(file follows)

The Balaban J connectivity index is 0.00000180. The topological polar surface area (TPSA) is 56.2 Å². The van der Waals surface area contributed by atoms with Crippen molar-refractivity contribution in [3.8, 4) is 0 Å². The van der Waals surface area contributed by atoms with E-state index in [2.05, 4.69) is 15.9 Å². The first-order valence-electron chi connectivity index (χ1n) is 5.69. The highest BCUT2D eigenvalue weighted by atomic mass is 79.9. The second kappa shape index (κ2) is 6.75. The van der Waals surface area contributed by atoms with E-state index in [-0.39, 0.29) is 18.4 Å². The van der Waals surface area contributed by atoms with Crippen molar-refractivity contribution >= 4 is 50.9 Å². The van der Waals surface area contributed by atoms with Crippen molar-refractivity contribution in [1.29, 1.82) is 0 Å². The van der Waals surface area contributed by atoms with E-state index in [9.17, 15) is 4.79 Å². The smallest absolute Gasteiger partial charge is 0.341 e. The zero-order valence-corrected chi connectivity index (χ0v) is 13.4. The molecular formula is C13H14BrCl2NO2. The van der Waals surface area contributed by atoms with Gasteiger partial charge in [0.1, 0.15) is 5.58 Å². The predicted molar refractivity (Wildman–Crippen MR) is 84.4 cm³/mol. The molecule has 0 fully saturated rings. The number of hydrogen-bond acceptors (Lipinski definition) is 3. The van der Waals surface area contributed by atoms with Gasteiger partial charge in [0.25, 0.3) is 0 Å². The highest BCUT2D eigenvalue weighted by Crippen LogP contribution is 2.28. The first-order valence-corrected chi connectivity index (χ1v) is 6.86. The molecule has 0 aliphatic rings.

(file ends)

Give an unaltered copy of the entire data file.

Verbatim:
The Balaban J connectivity index is 0.00000180. The topological polar surface area (TPSA) is 56.2 Å². The van der Waals surface area contributed by atoms with Crippen molar-refractivity contribution in [3.8, 4) is 0 Å². The van der Waals surface area contributed by atoms with E-state index in [2.05, 4.69) is 15.9 Å². The first-order valence-electron chi connectivity index (χ1n) is 5.69. The highest BCUT2D eigenvalue weighted by atomic mass is 79.9. The second kappa shape index (κ2) is 6.75. The van der Waals surface area contributed by atoms with E-state index in [-0.39, 0.29) is 18.4 Å². The van der Waals surface area contributed by atoms with Crippen molar-refractivity contribution >= 4 is 50.9 Å². The van der Waals surface area contributed by atoms with Crippen molar-refractivity contribution in [1.29, 1.82) is 0 Å². The van der Waals surface area contributed by atoms with E-state index in [9.17, 15) is 4.79 Å². The smallest absolute Gasteiger partial charge is 0.341 e. The zero-order valence-corrected chi connectivity index (χ0v) is 13.4. The molecular formula is C13H14BrCl2NO2. The van der Waals surface area contributed by atoms with Gasteiger partial charge in [0.1, 0.15) is 5.58 Å². The predicted molar refractivity (Wildman–Crippen MR) is 84.4 cm³/mol. The molecule has 0 fully saturated rings. The number of hydrogen-bond acceptors (Lipinski definition) is 3. The van der Waals surface area contributed by atoms with Gasteiger partial charge in [0.25, 0.3) is 0 Å². The highest BCUT2D eigenvalue weighted by Crippen LogP contribution is 2.28. The first-order valence-corrected chi connectivity index (χ1v) is 6.86. The molecule has 0 aliphatic rings.